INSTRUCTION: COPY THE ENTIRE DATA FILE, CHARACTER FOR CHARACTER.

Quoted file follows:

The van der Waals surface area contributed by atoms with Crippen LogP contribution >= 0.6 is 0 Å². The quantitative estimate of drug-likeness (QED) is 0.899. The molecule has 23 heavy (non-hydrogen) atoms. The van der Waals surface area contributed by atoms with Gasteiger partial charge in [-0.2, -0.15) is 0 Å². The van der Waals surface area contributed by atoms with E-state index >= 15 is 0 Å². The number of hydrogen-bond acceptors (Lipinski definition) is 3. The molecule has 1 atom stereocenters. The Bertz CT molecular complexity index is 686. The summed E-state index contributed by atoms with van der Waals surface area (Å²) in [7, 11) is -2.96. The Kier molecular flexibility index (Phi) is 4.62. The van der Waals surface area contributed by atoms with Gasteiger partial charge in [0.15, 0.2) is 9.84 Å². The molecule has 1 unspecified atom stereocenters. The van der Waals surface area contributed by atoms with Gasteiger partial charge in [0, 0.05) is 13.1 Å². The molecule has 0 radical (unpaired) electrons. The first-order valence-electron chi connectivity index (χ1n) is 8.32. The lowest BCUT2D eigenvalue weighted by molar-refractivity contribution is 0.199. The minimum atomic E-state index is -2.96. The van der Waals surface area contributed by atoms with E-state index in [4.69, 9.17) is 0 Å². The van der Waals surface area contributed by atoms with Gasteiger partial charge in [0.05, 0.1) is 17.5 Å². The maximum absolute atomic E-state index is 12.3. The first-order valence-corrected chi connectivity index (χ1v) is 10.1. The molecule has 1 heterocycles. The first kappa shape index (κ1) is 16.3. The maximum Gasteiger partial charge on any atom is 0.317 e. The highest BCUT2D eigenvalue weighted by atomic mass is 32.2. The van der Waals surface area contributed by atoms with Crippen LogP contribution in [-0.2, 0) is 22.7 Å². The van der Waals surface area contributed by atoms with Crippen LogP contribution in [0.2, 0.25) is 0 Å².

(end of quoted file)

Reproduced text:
The van der Waals surface area contributed by atoms with Crippen LogP contribution >= 0.6 is 0 Å². The quantitative estimate of drug-likeness (QED) is 0.899. The molecule has 23 heavy (non-hydrogen) atoms. The van der Waals surface area contributed by atoms with Gasteiger partial charge in [-0.2, -0.15) is 0 Å². The van der Waals surface area contributed by atoms with E-state index >= 15 is 0 Å². The number of hydrogen-bond acceptors (Lipinski definition) is 3. The molecule has 1 atom stereocenters. The Bertz CT molecular complexity index is 686. The summed E-state index contributed by atoms with van der Waals surface area (Å²) in [7, 11) is -2.96. The Kier molecular flexibility index (Phi) is 4.62. The van der Waals surface area contributed by atoms with Gasteiger partial charge in [0.15, 0.2) is 9.84 Å². The molecule has 1 unspecified atom stereocenters. The van der Waals surface area contributed by atoms with Gasteiger partial charge in [0, 0.05) is 13.1 Å². The molecule has 0 radical (unpaired) electrons. The first-order valence-electron chi connectivity index (χ1n) is 8.32. The lowest BCUT2D eigenvalue weighted by molar-refractivity contribution is 0.199. The minimum atomic E-state index is -2.96. The van der Waals surface area contributed by atoms with E-state index in [4.69, 9.17) is 0 Å². The van der Waals surface area contributed by atoms with Gasteiger partial charge in [0.05, 0.1) is 17.5 Å². The maximum absolute atomic E-state index is 12.3. The first-order valence-corrected chi connectivity index (χ1v) is 10.1. The molecule has 1 heterocycles. The first kappa shape index (κ1) is 16.3. The maximum Gasteiger partial charge on any atom is 0.317 e. The highest BCUT2D eigenvalue weighted by atomic mass is 32.2. The van der Waals surface area contributed by atoms with Crippen LogP contribution in [-0.2, 0) is 22.7 Å². The van der Waals surface area contributed by atoms with Crippen LogP contribution in [0.2, 0.25) is 0 Å².